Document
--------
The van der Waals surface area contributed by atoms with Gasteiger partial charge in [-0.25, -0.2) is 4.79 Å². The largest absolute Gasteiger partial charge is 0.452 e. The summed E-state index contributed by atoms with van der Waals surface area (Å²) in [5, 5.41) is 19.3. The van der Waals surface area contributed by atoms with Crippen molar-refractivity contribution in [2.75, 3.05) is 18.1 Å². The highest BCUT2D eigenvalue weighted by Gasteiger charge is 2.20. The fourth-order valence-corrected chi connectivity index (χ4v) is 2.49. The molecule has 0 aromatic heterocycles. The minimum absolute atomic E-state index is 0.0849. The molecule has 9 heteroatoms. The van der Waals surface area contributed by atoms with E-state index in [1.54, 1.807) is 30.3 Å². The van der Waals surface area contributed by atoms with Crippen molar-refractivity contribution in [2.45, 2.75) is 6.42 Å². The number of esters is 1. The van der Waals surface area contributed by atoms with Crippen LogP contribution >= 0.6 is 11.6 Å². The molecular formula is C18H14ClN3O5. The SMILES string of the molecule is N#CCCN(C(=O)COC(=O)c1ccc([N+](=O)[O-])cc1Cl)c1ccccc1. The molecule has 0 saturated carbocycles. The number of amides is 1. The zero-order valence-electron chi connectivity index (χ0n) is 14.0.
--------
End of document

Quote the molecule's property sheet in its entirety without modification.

The van der Waals surface area contributed by atoms with Gasteiger partial charge in [-0.25, -0.2) is 4.79 Å². The largest absolute Gasteiger partial charge is 0.452 e. The summed E-state index contributed by atoms with van der Waals surface area (Å²) in [5, 5.41) is 19.3. The van der Waals surface area contributed by atoms with Crippen molar-refractivity contribution in [2.75, 3.05) is 18.1 Å². The highest BCUT2D eigenvalue weighted by Gasteiger charge is 2.20. The fourth-order valence-corrected chi connectivity index (χ4v) is 2.49. The molecule has 0 aromatic heterocycles. The minimum absolute atomic E-state index is 0.0849. The molecule has 9 heteroatoms. The van der Waals surface area contributed by atoms with E-state index in [1.54, 1.807) is 30.3 Å². The van der Waals surface area contributed by atoms with Crippen molar-refractivity contribution in [2.45, 2.75) is 6.42 Å². The number of esters is 1. The van der Waals surface area contributed by atoms with Crippen LogP contribution >= 0.6 is 11.6 Å². The molecular formula is C18H14ClN3O5. The SMILES string of the molecule is N#CCCN(C(=O)COC(=O)c1ccc([N+](=O)[O-])cc1Cl)c1ccccc1. The molecule has 0 saturated carbocycles. The number of amides is 1. The zero-order valence-electron chi connectivity index (χ0n) is 14.0.